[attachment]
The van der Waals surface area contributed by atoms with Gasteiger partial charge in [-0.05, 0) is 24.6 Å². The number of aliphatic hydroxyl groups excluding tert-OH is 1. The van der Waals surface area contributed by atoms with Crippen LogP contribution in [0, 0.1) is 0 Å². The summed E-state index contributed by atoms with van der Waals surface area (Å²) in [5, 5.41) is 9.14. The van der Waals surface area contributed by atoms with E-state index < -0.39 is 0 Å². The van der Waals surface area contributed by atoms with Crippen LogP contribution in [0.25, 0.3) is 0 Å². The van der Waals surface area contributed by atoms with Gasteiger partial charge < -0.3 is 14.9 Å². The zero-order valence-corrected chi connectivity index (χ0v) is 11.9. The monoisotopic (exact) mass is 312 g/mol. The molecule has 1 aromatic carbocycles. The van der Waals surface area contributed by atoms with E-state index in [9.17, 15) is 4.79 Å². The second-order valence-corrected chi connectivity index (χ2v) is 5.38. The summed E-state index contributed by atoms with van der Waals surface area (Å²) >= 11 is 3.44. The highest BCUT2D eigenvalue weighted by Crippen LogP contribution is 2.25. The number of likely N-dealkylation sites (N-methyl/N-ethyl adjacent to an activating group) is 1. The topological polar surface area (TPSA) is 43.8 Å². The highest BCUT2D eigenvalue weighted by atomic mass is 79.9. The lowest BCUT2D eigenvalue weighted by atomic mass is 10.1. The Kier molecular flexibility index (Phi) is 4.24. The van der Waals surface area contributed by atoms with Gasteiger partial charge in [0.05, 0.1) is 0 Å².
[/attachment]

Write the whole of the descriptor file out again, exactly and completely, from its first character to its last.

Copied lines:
The van der Waals surface area contributed by atoms with Gasteiger partial charge in [-0.05, 0) is 24.6 Å². The number of aliphatic hydroxyl groups excluding tert-OH is 1. The van der Waals surface area contributed by atoms with Crippen LogP contribution in [0, 0.1) is 0 Å². The summed E-state index contributed by atoms with van der Waals surface area (Å²) in [5, 5.41) is 9.14. The van der Waals surface area contributed by atoms with E-state index < -0.39 is 0 Å². The van der Waals surface area contributed by atoms with Crippen LogP contribution in [0.25, 0.3) is 0 Å². The van der Waals surface area contributed by atoms with Gasteiger partial charge < -0.3 is 14.9 Å². The zero-order valence-corrected chi connectivity index (χ0v) is 11.9. The monoisotopic (exact) mass is 312 g/mol. The molecule has 1 aromatic carbocycles. The van der Waals surface area contributed by atoms with E-state index in [9.17, 15) is 4.79 Å². The second-order valence-corrected chi connectivity index (χ2v) is 5.38. The summed E-state index contributed by atoms with van der Waals surface area (Å²) >= 11 is 3.44. The highest BCUT2D eigenvalue weighted by Crippen LogP contribution is 2.25. The number of likely N-dealkylation sites (N-methyl/N-ethyl adjacent to an activating group) is 1. The topological polar surface area (TPSA) is 43.8 Å². The highest BCUT2D eigenvalue weighted by atomic mass is 79.9. The lowest BCUT2D eigenvalue weighted by atomic mass is 10.1. The Kier molecular flexibility index (Phi) is 4.24. The van der Waals surface area contributed by atoms with Gasteiger partial charge in [0.05, 0.1) is 0 Å².